Lord Levene has nevertheless come up against controversy in his time. When, aged 43, he left United Scientific - the publicly floated defence manufacturer he had headed since the age of 26 - to join the MoD, there were accusations (later judged unfounded by the Commons Defence Committee) of impropriety. His pounds 95,000 salary at the time caused resentment among other civil servants. "It was more than a Cabinet minister, but a lot less than the private sector," he says.
The Westland helicopter scandal - which led to Heseltine's resignation from Thatcher's government - blew up when Lord Levene was at the MoD. It was due more to "bureaucratic bungling" than anything else, he says.
For two years Lord Levene chaired the Nato committee of international arms procurers. "It was a very good lesson in international diplomacy."
Unlike many of his predecessors as Lord Mayor, Lord Levene is a Londoner. He was born in Pinner and grew up in Hendon before moving to his present home in Regent's Park.
He was educated at the City of London School at Blackfriars and used to take the Tube every day as a schoolboy. Apart from French, he also speaks Italian, German and some Hebrew and has a house on Sea Island off the coast of Georgia, in the US. Residents there will be sending a float to November's Lord Mayor's Show.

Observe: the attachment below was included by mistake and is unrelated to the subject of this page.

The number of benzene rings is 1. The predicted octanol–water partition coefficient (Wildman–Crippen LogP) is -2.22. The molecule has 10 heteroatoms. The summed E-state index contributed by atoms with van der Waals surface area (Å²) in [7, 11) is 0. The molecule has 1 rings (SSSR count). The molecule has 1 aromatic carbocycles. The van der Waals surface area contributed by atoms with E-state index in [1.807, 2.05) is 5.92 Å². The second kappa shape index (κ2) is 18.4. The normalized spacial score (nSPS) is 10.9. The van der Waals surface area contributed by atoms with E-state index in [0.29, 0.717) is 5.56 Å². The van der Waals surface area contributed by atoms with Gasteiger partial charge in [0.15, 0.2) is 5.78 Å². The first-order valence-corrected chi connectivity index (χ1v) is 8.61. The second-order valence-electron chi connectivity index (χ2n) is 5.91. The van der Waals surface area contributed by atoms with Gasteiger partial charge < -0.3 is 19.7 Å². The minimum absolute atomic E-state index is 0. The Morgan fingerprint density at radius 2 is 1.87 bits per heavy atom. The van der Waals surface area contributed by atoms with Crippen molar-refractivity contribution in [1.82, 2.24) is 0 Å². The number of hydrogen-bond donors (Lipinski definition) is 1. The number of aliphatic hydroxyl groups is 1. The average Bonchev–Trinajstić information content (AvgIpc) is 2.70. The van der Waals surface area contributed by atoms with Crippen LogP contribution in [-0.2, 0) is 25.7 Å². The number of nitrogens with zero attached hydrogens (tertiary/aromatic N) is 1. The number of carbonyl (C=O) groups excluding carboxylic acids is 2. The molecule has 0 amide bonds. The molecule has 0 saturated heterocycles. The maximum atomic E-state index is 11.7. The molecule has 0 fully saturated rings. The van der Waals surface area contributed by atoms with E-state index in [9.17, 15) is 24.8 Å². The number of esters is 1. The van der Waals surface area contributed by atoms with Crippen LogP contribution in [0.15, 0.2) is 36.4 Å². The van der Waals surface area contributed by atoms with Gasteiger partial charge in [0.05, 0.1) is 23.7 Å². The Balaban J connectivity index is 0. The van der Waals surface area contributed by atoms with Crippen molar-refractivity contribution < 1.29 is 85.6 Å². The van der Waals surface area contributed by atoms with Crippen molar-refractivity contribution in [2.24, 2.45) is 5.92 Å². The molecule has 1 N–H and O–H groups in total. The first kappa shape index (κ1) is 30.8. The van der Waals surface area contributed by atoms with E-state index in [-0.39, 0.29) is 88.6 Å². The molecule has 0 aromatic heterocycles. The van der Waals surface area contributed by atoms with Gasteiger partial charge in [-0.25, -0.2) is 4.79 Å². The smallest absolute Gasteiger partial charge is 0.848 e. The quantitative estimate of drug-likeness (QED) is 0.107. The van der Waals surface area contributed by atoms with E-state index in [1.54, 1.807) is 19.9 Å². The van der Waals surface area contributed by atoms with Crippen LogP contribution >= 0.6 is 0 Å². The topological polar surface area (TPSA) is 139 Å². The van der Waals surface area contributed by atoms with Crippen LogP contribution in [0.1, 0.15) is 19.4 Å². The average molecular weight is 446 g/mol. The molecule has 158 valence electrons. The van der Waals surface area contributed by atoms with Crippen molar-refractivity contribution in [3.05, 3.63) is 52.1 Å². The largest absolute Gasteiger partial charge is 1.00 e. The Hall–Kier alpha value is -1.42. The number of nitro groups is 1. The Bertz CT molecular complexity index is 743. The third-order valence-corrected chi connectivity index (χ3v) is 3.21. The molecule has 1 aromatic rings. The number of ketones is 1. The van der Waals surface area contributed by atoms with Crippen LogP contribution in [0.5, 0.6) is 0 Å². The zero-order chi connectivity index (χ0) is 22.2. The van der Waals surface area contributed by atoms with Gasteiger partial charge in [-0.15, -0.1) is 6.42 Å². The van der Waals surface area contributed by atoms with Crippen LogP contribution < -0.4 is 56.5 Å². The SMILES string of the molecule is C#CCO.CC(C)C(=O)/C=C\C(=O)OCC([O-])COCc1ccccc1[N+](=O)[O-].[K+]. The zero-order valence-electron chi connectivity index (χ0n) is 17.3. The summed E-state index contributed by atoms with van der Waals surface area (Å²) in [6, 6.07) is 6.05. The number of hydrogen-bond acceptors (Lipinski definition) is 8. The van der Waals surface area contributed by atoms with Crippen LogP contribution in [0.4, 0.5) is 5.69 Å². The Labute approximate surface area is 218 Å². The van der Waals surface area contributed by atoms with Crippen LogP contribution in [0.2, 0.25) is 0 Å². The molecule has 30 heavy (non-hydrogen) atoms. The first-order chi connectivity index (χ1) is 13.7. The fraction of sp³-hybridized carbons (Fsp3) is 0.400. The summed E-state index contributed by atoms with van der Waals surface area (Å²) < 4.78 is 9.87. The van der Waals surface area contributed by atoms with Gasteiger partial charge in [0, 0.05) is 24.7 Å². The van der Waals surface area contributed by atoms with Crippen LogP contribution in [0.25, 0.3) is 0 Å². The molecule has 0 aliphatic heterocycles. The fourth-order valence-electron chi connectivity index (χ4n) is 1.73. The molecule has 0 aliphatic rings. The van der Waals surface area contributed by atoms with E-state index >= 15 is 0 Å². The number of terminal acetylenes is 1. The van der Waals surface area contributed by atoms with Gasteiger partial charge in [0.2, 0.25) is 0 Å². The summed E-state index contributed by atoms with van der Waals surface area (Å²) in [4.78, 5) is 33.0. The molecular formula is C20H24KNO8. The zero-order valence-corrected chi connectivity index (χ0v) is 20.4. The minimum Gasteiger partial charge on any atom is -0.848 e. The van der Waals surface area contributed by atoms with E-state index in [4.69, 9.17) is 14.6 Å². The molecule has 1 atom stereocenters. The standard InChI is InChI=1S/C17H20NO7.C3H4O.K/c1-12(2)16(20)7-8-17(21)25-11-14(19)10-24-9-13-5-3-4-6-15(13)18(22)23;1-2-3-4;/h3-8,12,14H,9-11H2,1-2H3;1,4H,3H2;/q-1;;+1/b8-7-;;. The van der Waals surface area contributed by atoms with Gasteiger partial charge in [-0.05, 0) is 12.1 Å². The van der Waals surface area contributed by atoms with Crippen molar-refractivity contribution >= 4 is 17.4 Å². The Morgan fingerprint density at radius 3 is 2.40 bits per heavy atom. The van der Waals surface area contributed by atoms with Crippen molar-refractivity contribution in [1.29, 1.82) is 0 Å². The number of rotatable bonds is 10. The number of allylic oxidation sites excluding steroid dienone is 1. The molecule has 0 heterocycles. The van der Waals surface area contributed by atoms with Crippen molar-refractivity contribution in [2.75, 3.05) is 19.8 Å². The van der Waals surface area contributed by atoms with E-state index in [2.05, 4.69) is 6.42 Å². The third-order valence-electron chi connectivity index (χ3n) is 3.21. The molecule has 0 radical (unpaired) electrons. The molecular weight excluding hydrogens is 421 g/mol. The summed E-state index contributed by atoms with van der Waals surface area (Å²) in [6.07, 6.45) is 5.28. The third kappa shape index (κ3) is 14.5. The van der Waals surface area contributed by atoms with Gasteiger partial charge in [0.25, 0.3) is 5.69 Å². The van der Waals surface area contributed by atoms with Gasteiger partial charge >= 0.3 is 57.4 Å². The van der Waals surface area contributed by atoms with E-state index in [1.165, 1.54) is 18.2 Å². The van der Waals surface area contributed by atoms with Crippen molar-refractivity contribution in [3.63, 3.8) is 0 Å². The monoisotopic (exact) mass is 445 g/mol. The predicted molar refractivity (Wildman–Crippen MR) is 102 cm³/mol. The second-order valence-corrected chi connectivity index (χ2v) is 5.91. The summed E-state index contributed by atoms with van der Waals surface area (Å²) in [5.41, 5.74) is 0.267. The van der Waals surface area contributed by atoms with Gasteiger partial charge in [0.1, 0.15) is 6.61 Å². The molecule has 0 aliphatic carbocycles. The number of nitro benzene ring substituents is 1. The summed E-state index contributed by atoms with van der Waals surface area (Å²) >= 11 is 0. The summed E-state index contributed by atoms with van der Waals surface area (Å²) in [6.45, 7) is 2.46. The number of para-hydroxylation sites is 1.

He recently became a grandfather for the first time. The proud father, his eldest son, works for Goldman Sachs in New York; his daughter, Nicole, is head of public relations for EuroDisney. His youngest son, Tim, 25, is showing entrepreneurial aspirations and plans to open a US-style juice bar business in Britain. "He wanted to start immediately with a chain but I advised him to start with one first." And where will that be? "Beneath the DLR station at Canary Wharf."Reuse content